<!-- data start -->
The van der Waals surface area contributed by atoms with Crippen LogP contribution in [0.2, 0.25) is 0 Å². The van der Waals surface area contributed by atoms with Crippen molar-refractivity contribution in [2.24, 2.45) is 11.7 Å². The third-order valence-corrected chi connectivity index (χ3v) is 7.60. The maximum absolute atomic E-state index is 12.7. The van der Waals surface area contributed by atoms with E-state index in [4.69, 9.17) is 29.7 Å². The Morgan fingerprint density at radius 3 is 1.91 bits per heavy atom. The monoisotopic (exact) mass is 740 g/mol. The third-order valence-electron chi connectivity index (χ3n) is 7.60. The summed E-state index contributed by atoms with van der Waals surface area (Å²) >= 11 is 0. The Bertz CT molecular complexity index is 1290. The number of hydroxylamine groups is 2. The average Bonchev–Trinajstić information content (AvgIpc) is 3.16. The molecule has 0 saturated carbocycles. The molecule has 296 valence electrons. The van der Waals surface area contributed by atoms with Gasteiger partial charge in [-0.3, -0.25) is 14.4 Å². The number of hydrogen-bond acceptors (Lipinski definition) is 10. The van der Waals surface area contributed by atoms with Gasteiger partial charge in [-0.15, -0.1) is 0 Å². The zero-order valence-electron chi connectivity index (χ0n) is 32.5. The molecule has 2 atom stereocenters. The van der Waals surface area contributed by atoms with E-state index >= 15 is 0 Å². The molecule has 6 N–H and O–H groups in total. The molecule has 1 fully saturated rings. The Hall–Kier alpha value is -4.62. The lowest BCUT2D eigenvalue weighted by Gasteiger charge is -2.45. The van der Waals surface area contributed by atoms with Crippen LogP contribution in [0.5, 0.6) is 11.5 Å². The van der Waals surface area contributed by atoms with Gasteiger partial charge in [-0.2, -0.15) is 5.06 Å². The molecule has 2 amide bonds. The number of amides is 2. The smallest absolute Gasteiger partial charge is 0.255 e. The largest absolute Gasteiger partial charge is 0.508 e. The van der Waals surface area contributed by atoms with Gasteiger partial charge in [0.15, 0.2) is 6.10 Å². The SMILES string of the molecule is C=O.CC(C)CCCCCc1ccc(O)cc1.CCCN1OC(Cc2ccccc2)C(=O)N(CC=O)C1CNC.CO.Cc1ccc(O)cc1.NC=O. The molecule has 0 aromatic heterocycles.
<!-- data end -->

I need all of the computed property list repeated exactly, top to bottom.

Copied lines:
The van der Waals surface area contributed by atoms with Crippen LogP contribution in [0.2, 0.25) is 0 Å². The van der Waals surface area contributed by atoms with Crippen molar-refractivity contribution in [2.24, 2.45) is 11.7 Å². The third-order valence-corrected chi connectivity index (χ3v) is 7.60. The maximum absolute atomic E-state index is 12.7. The van der Waals surface area contributed by atoms with E-state index in [4.69, 9.17) is 29.7 Å². The Morgan fingerprint density at radius 3 is 1.91 bits per heavy atom. The monoisotopic (exact) mass is 740 g/mol. The third-order valence-electron chi connectivity index (χ3n) is 7.60. The summed E-state index contributed by atoms with van der Waals surface area (Å²) >= 11 is 0. The Bertz CT molecular complexity index is 1290. The number of hydroxylamine groups is 2. The average Bonchev–Trinajstić information content (AvgIpc) is 3.16. The molecule has 0 saturated carbocycles. The molecule has 296 valence electrons. The van der Waals surface area contributed by atoms with Gasteiger partial charge in [-0.3, -0.25) is 14.4 Å². The number of hydrogen-bond acceptors (Lipinski definition) is 10. The van der Waals surface area contributed by atoms with Gasteiger partial charge in [-0.15, -0.1) is 0 Å². The zero-order valence-electron chi connectivity index (χ0n) is 32.5. The molecule has 2 atom stereocenters. The van der Waals surface area contributed by atoms with E-state index >= 15 is 0 Å². The molecule has 6 N–H and O–H groups in total. The molecule has 1 fully saturated rings. The Hall–Kier alpha value is -4.62. The lowest BCUT2D eigenvalue weighted by Gasteiger charge is -2.45. The van der Waals surface area contributed by atoms with Crippen LogP contribution in [0.5, 0.6) is 11.5 Å². The van der Waals surface area contributed by atoms with Gasteiger partial charge in [-0.2, -0.15) is 5.06 Å². The molecule has 2 amide bonds. The number of amides is 2. The smallest absolute Gasteiger partial charge is 0.255 e. The largest absolute Gasteiger partial charge is 0.508 e. The van der Waals surface area contributed by atoms with Gasteiger partial charge in [0.15, 0.2) is 6.10 Å². The SMILES string of the molecule is C=O.CC(C)CCCCCc1ccc(O)cc1.CCCN1OC(Cc2ccccc2)C(=O)N(CC=O)C1CNC.CO.Cc1ccc(O)cc1.NC=O. The molecule has 0 aromatic heterocycles.